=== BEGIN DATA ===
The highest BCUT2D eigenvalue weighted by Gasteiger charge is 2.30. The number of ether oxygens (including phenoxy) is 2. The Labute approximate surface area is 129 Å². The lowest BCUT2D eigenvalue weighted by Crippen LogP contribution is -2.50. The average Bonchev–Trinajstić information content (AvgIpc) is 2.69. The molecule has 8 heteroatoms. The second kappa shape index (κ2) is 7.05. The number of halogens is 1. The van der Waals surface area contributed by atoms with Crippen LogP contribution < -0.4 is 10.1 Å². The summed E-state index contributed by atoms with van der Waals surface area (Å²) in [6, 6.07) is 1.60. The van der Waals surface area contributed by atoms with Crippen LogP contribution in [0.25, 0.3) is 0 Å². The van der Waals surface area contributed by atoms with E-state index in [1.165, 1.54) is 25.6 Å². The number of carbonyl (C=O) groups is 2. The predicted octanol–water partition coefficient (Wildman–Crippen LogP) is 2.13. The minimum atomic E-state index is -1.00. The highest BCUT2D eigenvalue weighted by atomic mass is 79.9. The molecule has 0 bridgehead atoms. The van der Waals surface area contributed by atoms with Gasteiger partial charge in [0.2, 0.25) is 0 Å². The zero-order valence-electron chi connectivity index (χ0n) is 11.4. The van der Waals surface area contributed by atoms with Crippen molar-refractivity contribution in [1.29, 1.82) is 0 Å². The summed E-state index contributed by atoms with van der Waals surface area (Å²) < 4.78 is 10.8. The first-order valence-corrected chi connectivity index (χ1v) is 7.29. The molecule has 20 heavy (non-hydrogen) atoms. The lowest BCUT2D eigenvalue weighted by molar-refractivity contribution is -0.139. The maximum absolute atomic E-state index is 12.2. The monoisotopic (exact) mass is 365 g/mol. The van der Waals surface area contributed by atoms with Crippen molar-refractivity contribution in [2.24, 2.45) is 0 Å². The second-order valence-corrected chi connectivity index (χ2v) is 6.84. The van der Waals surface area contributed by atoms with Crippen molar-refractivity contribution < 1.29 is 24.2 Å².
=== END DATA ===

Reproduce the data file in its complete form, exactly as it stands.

The highest BCUT2D eigenvalue weighted by Gasteiger charge is 2.30. The number of ether oxygens (including phenoxy) is 2. The Labute approximate surface area is 129 Å². The lowest BCUT2D eigenvalue weighted by Crippen LogP contribution is -2.50. The average Bonchev–Trinajstić information content (AvgIpc) is 2.69. The molecule has 8 heteroatoms. The second kappa shape index (κ2) is 7.05. The number of halogens is 1. The van der Waals surface area contributed by atoms with Crippen LogP contribution < -0.4 is 10.1 Å². The summed E-state index contributed by atoms with van der Waals surface area (Å²) in [6, 6.07) is 1.60. The van der Waals surface area contributed by atoms with Crippen LogP contribution in [0.25, 0.3) is 0 Å². The van der Waals surface area contributed by atoms with E-state index in [1.165, 1.54) is 25.6 Å². The number of carbonyl (C=O) groups is 2. The predicted octanol–water partition coefficient (Wildman–Crippen LogP) is 2.13. The minimum atomic E-state index is -1.00. The highest BCUT2D eigenvalue weighted by atomic mass is 79.9. The molecule has 0 bridgehead atoms. The van der Waals surface area contributed by atoms with Gasteiger partial charge in [0.2, 0.25) is 0 Å². The zero-order valence-electron chi connectivity index (χ0n) is 11.4. The van der Waals surface area contributed by atoms with Crippen molar-refractivity contribution in [1.29, 1.82) is 0 Å². The summed E-state index contributed by atoms with van der Waals surface area (Å²) < 4.78 is 10.8. The first-order valence-corrected chi connectivity index (χ1v) is 7.29. The molecule has 20 heavy (non-hydrogen) atoms. The lowest BCUT2D eigenvalue weighted by molar-refractivity contribution is -0.139. The maximum absolute atomic E-state index is 12.2. The monoisotopic (exact) mass is 365 g/mol. The van der Waals surface area contributed by atoms with Crippen molar-refractivity contribution in [2.24, 2.45) is 0 Å². The second-order valence-corrected chi connectivity index (χ2v) is 6.84. The van der Waals surface area contributed by atoms with Crippen molar-refractivity contribution < 1.29 is 24.2 Å².